Such moves were key as regional countries become more central to ensuring security and stability of the Middle East.

“More countries are becoming more independent, taking more of the responsibility and the burden of the region,” Mr Al Otaiba said.

“And whether it's F-35s or enhanced trade and increased investment with regional partners, more countries are going to carry more of the load themselves. It is important for the US to understand that we are taking our area and security very seriously”.

A State Department official said on Tuesday that "security co-operation and defence trade are powerful tools of American diplomacy contributing to decades of international peace and security".

"The UAE’s historic agreement to normalise relations with the Israel under the Abraham Accords offers significant opportunities to positively transform the region’s strategic landscape. Our adversaries, especially those in Iran, know this and will stop at nothing to disrupt this shared success."

President Donald Trump has supported the move publicly. “I would have no problem in selling them the F-35, I would have absolutely no problem,” Mr Trump told Fox News in September.

He also pushed for a rapid process. “We’ve never had a dispute with [the] UAE; they’ve always been on our side. And that process is moving along – I think hopefully rapidly,” Mr Trump said.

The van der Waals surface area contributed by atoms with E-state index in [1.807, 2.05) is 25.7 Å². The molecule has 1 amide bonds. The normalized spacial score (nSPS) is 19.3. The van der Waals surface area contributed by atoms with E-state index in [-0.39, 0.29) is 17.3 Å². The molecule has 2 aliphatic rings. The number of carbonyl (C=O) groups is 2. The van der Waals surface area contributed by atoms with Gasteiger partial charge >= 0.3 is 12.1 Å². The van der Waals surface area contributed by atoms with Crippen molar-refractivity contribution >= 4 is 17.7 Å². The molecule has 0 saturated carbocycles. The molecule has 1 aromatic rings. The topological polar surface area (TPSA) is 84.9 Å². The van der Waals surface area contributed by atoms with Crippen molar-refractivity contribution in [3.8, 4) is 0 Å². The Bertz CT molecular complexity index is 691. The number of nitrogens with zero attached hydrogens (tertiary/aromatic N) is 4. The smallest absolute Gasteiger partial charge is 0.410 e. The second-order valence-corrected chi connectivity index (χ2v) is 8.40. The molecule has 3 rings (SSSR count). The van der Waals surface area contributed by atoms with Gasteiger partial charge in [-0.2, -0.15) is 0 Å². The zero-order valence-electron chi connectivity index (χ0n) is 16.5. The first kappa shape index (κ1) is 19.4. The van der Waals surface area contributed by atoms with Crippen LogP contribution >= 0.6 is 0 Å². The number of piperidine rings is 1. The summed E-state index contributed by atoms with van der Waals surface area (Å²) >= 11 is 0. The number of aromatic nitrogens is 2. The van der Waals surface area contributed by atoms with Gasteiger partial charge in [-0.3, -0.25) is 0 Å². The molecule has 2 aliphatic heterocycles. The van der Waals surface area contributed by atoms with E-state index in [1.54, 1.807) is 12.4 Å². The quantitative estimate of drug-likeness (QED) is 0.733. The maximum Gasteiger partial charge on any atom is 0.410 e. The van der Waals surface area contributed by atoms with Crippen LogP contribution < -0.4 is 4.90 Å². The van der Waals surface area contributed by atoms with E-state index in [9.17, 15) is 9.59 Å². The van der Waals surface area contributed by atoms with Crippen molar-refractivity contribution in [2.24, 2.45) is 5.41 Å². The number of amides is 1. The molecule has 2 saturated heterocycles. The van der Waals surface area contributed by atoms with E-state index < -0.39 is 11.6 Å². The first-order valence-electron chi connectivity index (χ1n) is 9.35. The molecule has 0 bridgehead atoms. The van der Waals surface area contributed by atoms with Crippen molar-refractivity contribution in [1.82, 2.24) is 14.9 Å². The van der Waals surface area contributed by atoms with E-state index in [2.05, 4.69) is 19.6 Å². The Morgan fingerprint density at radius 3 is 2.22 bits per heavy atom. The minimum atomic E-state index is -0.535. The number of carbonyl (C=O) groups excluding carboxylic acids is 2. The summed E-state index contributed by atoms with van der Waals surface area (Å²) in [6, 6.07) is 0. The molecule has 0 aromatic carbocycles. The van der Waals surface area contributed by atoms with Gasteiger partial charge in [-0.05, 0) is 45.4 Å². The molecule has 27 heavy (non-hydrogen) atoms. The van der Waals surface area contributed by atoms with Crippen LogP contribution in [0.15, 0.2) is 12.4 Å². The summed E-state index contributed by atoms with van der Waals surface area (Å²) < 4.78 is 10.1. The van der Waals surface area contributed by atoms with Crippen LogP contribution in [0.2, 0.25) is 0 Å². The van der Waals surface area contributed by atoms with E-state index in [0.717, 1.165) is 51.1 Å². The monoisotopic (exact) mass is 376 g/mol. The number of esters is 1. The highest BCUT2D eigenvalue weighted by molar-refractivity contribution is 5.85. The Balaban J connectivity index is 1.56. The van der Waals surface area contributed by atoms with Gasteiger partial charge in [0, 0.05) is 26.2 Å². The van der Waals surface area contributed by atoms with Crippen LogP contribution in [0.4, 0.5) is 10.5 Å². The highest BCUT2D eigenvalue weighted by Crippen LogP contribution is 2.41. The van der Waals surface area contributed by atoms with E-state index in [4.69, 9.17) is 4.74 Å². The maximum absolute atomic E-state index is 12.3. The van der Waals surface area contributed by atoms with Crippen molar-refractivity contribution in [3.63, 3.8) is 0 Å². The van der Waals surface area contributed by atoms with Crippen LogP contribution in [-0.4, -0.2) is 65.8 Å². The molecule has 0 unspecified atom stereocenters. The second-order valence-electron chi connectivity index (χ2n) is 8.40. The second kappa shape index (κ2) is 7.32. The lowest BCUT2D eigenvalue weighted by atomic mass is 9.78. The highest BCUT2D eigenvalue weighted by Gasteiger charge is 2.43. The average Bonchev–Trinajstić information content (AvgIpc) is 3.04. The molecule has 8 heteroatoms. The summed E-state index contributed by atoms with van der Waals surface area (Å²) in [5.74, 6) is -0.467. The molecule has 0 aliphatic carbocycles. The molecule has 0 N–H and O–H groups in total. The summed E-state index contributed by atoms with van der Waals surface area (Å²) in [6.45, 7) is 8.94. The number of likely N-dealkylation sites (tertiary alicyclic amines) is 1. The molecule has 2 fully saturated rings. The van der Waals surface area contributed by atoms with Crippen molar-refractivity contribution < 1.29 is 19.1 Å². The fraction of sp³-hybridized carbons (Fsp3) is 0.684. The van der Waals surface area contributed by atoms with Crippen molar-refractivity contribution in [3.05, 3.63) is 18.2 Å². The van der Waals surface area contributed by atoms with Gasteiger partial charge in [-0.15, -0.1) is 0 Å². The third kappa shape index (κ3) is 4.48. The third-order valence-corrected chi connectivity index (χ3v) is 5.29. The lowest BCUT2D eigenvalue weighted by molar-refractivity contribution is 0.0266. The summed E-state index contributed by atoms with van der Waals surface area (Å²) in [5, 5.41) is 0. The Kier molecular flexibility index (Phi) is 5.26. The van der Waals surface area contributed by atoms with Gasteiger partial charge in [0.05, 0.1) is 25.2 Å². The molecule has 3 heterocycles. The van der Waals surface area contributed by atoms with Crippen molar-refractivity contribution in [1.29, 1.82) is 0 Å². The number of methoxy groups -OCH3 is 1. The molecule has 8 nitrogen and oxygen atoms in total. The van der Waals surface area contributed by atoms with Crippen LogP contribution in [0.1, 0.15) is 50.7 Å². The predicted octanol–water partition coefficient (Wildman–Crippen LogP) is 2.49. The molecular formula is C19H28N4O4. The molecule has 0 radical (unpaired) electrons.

Congress will now have 30 days to review the sale, even if its approval is not required for the sale to go through.

Leaders from both parties have, however, expressed their intent to conduct such a review.

Israel’s qualitative military edge in the region appears to be a priority for Congressional leaders. The US has an obligation to ensure that Israel's military has the most advanced systems to keep its forces technologically ahead of any other in the region.

“We in Congress have an obligation to review any US arm sales package linked to the deal… As we help our Arab partners defend against growing threats, we must continue ensuring that Israel’s qualitative military edge remains unchallenged,” then-Senate majority leader Mitch McConnell said in September.

Then-House Speaker Nancy Pelosi, a Democrat, echoed a similar sentiment. “The US Congress, on a bipartisan basis, will be watching and monitoring to ensure that Israel can maintain its qualitative military edge in the region,” she said.

Israel's defence chief Benny Gantz visited Washington in October and met his then counterpart Mark Esper to discuss the sale and Israel's military advantage.

The US agreed to supply new equipment to Israel to ensure that any it maintains the lead technologically.

“Since the US is upgrading Israel’s military capability and is maintaining Israel’s qualitative military edge, Israel will not oppose the sale of these systems to the UAE,” a joint US-Israeli statement said after the visit.

On Tuesday, the UAE Embassy in Washington said the country's "requirement for the F-35 is the same as Israel’s which has accepted US assurances to maintain its qualitative military edge."

"The UAE has already submitted its formal letter of request to the US Department of State and will work with Congress and the Administration on the review process."